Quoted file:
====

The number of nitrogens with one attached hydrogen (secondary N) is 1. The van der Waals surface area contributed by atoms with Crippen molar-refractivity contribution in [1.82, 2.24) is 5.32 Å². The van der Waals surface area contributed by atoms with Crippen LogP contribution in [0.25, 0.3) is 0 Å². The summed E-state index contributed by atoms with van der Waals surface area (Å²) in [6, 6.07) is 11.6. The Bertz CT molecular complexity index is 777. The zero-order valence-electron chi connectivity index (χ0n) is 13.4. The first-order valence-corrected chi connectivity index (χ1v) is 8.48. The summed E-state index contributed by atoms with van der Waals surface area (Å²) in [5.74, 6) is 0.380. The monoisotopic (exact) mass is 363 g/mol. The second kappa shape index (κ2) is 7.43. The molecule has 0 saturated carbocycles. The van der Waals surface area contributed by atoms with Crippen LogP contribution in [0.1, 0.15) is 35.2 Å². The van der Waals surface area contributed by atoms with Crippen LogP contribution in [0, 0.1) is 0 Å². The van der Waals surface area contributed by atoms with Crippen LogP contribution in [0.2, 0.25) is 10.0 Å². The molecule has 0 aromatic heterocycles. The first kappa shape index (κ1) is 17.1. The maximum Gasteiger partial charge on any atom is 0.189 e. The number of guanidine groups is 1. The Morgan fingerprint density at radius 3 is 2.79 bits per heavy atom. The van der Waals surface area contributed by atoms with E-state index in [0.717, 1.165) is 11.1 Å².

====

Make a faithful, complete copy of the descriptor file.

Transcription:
The number of nitrogens with one attached hydrogen (secondary N) is 1. The van der Waals surface area contributed by atoms with Crippen molar-refractivity contribution in [1.82, 2.24) is 5.32 Å². The van der Waals surface area contributed by atoms with Crippen LogP contribution in [0.25, 0.3) is 0 Å². The summed E-state index contributed by atoms with van der Waals surface area (Å²) in [6, 6.07) is 11.6. The Bertz CT molecular complexity index is 777. The zero-order valence-electron chi connectivity index (χ0n) is 13.4. The first-order valence-corrected chi connectivity index (χ1v) is 8.48. The summed E-state index contributed by atoms with van der Waals surface area (Å²) in [5.74, 6) is 0.380. The monoisotopic (exact) mass is 363 g/mol. The second kappa shape index (κ2) is 7.43. The molecule has 0 saturated carbocycles. The van der Waals surface area contributed by atoms with Crippen LogP contribution in [0.1, 0.15) is 35.2 Å². The van der Waals surface area contributed by atoms with Crippen LogP contribution in [0, 0.1) is 0 Å². The van der Waals surface area contributed by atoms with Crippen LogP contribution in [0.2, 0.25) is 10.0 Å². The molecule has 0 aromatic heterocycles. The first kappa shape index (κ1) is 17.1. The maximum Gasteiger partial charge on any atom is 0.189 e. The number of guanidine groups is 1. The Morgan fingerprint density at radius 3 is 2.79 bits per heavy atom. The van der Waals surface area contributed by atoms with E-state index in [0.717, 1.165) is 11.1 Å².